Dive into the pool with other investors and share the benefits of scale
You’ve seen the advertisements for these investments, whether or not you recognised them as managed funds. The media has no shortage of fund manager advertising and in the main they’re showing off their managed fund products.
Managed funds (our US cousins call them “mutual funds”) involve pooling investors’ funds and, with the expertise of professional managers and the cost savings that arise from managing large amounts of money, investing in particular types of assets. Remember from our first post that there are a number of different asset classes in which you can invest: cash, bonds, shares, property, and others. Managers of these pooled funds will create funds with particular investment goals which invest in one or more of these asset classes, or combinations of them. Examples include
- Australian government bonds
- global government bonds
- global corporate bonds
- Australian large company shares
- Australian small company shares
- Australian high dividend yield shares
- global, or regional, shares
- global REITs
- emerging markets shares
- global infrastructure
- balanced multi-class investments
The list is potentially endless and these funds are created and offered not only by the biggest names in global finance but by small, “boutique” managers who have specific expertise in specialist investment markets. The fund managers offer these different products to cater for a wide range of investor requirements. Of course they charge a fee for these products, which varies depending on the type and structure of the investment. These funds are heavily regulated in Australia and can only be sold by issuing a Product Disclosure Statement to potential investors. This gives an additional layer of regulatory oversight, but by no means gives a guarantee that the funds will achieve their stated objectives every year.
The legal structure of these products is one of a unit trust. Your dollar investment purchases units in the trust at the current unit price, which is calculated regularly by the manager of the fund. When you move money in or out of the fund you buy or sell units. When you do transact with the fund it is directly with the manager of the trust.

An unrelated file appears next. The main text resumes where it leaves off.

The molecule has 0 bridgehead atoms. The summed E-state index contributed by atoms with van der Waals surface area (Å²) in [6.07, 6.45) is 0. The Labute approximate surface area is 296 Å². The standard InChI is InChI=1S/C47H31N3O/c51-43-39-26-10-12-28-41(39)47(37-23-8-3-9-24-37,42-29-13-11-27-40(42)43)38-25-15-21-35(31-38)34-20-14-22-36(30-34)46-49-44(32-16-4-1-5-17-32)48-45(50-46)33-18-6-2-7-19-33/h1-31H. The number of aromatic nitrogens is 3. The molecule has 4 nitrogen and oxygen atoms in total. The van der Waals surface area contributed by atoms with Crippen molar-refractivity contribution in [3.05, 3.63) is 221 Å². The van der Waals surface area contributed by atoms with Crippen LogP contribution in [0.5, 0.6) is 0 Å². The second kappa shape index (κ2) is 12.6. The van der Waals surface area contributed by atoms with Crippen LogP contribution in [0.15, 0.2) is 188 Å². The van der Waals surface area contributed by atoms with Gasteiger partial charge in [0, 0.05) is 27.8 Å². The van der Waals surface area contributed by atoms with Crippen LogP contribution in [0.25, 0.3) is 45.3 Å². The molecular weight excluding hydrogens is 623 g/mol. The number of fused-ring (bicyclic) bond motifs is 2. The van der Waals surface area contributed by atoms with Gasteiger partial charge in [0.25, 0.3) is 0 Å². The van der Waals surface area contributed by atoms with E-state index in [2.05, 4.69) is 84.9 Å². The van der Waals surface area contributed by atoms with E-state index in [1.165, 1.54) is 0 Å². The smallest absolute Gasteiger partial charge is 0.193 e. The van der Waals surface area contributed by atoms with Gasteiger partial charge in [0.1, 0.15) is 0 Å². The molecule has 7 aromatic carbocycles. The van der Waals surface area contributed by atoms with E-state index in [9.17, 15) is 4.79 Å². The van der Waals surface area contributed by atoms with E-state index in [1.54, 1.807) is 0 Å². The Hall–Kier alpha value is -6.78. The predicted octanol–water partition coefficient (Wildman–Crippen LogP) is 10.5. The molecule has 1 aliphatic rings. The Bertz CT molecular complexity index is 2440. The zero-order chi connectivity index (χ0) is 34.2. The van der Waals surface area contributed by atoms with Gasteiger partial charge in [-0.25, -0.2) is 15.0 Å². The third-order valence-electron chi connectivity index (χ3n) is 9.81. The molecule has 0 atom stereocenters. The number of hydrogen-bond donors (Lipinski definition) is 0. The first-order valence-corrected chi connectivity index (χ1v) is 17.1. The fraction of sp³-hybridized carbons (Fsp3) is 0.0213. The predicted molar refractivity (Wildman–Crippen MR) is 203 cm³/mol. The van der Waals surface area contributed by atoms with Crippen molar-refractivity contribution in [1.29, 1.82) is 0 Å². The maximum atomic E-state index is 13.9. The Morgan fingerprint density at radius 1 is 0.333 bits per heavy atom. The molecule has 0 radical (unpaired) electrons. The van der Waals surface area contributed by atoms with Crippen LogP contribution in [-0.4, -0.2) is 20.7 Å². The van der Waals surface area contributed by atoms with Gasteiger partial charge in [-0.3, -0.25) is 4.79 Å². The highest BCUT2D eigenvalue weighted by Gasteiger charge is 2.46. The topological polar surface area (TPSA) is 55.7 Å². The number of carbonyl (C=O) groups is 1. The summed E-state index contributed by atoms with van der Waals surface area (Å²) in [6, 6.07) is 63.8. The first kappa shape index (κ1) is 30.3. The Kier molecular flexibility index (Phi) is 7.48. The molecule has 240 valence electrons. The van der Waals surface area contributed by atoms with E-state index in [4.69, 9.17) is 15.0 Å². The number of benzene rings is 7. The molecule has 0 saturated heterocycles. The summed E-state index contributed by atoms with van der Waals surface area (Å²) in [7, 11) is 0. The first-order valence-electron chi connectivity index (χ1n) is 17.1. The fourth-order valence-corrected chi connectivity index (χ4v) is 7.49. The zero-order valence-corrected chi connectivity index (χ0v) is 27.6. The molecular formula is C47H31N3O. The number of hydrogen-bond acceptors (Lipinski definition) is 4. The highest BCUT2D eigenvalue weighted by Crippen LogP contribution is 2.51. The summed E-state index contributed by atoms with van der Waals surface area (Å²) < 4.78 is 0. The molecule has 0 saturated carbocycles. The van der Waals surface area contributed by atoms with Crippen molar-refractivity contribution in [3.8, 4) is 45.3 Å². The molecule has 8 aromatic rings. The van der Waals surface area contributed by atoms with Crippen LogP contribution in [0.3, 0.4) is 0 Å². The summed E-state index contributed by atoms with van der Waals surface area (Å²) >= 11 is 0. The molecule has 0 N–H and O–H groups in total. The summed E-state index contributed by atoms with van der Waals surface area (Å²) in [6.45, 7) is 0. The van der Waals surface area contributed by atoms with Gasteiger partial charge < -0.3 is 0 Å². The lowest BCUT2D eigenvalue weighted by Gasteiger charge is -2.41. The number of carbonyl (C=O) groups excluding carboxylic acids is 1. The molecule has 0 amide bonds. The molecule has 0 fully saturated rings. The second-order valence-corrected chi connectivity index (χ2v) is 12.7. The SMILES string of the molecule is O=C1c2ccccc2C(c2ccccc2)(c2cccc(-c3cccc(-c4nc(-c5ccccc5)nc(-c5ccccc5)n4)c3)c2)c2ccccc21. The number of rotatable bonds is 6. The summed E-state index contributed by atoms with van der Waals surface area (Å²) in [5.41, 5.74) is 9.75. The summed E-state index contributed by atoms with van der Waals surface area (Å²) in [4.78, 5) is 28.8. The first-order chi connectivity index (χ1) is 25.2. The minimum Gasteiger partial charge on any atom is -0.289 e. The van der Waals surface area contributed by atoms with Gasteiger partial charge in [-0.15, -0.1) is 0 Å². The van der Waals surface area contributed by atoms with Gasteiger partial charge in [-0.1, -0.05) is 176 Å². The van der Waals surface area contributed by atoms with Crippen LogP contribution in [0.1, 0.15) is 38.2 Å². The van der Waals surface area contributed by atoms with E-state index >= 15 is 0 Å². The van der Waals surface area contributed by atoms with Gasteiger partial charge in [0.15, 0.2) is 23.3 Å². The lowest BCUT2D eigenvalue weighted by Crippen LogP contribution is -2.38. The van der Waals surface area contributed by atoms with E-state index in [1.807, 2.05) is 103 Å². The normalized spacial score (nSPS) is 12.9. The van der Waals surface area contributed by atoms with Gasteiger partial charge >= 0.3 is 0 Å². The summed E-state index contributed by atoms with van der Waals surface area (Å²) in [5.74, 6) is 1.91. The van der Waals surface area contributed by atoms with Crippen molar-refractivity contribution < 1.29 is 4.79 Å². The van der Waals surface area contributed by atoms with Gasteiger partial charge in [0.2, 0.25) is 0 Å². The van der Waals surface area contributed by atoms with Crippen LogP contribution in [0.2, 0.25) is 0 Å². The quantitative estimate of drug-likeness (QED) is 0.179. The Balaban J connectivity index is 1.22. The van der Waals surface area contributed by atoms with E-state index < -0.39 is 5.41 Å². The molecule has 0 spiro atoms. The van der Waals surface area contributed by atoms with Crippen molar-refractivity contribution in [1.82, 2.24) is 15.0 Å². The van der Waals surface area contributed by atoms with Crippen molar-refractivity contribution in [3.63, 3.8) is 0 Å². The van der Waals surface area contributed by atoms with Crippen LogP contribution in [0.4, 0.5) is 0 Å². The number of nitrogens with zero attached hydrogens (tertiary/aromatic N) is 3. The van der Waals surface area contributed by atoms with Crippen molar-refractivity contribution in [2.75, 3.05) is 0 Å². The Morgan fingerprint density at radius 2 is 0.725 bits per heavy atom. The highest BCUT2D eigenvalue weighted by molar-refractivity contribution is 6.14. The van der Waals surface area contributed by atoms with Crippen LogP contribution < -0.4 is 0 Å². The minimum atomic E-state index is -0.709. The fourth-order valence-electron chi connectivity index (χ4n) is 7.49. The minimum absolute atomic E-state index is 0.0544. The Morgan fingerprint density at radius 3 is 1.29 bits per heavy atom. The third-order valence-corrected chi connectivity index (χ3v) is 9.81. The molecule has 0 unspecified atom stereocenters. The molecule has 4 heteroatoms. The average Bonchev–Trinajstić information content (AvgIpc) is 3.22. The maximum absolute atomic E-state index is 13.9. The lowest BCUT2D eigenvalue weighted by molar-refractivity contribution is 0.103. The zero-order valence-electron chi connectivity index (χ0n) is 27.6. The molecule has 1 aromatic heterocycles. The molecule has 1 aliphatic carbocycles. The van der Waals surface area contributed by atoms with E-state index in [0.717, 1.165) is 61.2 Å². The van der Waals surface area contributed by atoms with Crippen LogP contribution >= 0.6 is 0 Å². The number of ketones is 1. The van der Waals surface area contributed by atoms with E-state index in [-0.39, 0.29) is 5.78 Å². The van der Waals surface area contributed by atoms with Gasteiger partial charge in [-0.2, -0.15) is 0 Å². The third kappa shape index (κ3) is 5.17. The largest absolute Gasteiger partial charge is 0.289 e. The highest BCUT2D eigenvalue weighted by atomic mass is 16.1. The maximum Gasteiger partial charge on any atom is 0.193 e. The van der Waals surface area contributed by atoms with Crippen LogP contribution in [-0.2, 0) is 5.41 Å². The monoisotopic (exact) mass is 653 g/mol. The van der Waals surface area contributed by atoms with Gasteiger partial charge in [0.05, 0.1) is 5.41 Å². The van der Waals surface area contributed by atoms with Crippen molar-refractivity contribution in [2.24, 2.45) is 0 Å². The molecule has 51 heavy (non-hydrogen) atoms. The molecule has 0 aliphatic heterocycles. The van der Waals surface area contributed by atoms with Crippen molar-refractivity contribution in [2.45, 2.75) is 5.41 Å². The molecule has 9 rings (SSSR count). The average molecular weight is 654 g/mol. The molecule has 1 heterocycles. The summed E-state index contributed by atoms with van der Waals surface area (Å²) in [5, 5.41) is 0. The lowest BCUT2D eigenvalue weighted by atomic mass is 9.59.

Benefits of managed funds
The most significant benefit of managed funds is that they allow the small investor to take ownership of a very broad range of investments. Take, for example, an investor with $10,000. If they were to buy shares in individual companies directly, at most they’d be able to buy small holdings in about five companies. With a managed fund the same $10,000 could achieve ownership in all the largest 200 companies in Australia or around 4,000 companies in a global small companies fund. This increases the diversity of the investments and has the effect of reducing some of the risks of holding individual shares.
A managed fund has professional money managers working to achieve the best results for investors. Some money managers have a global team of analysts performing research, visiting factories and mines and meeting with senior company officials to gain better insights into the companies in which they invest. This is something an ordinary investor couldn’t possibly do on their own.
For a small investor the managed fund structure offers a great deal of convenience since investments or redemptions can be made easily. You also don’t need a lot of money to start investing in a mutual fund: typical minimums are around $2,000. Due to the range of investments that a mutual fund can make, it can also be a handy way for a small investor to get access to a well-diversified portfolio of global investments.
Things to be aware of
A fund manager isn’t a charity, so it’s going to charge you a fee for looking after your money. One of these fees is often called the Management Expense Ratio, or MER. This is a fee charged as a percentage of the money you have in the fund. It is charged whether or not the fund achieves its performance target, or even if your investment loses value. The size of the fee generally depends on the complexity of the investment. The MER is the biggest drag on the performance of your investment and you should carefully consider the fee being charged before you invest. Other fees may include an entry fee when you add new money or an exit fee when you withdraw it. Some funds may charge a performance fee where, if the fund achieves a certain return target, the manager will charge additional fees (sometimes quite large amounts). These fees aren’t paid in cash, but are recovered from your investment by reducing the value of your holdings.
As you might know, the mantra of the investment industry is “Past performance is not a reliable indicator of future performance”. No fund manager can guarantee the performance of their investments so do bear in mind that, no matter how well a manager has done in the past, what happens in the future is unpredictable.
Depending on the structure of the fund it may be that your investment can’t be redeemed when you need your money back. Some funds may have a lock-in period or may have a delay between a request to redeem and the payment back to you. Look closely at any restrictions on the availability of your money before you invest.
If you like to have control of your investments and the companies you’re invested in then consider that a managed fund’s investments are decided by the managers. If you’re keen on a particular company or have an objection to a certain firm’s business tactics your manager may not share your views. You are giving up a level of control when you invest in a managed fund.
In general the benefits of managed funds, particularly for the small investor, are large. An advisor can point you to the funds that suit your investment objective, your fee budget and your risk profile and build a portfolio of investments that can help you to achieve your investing goals.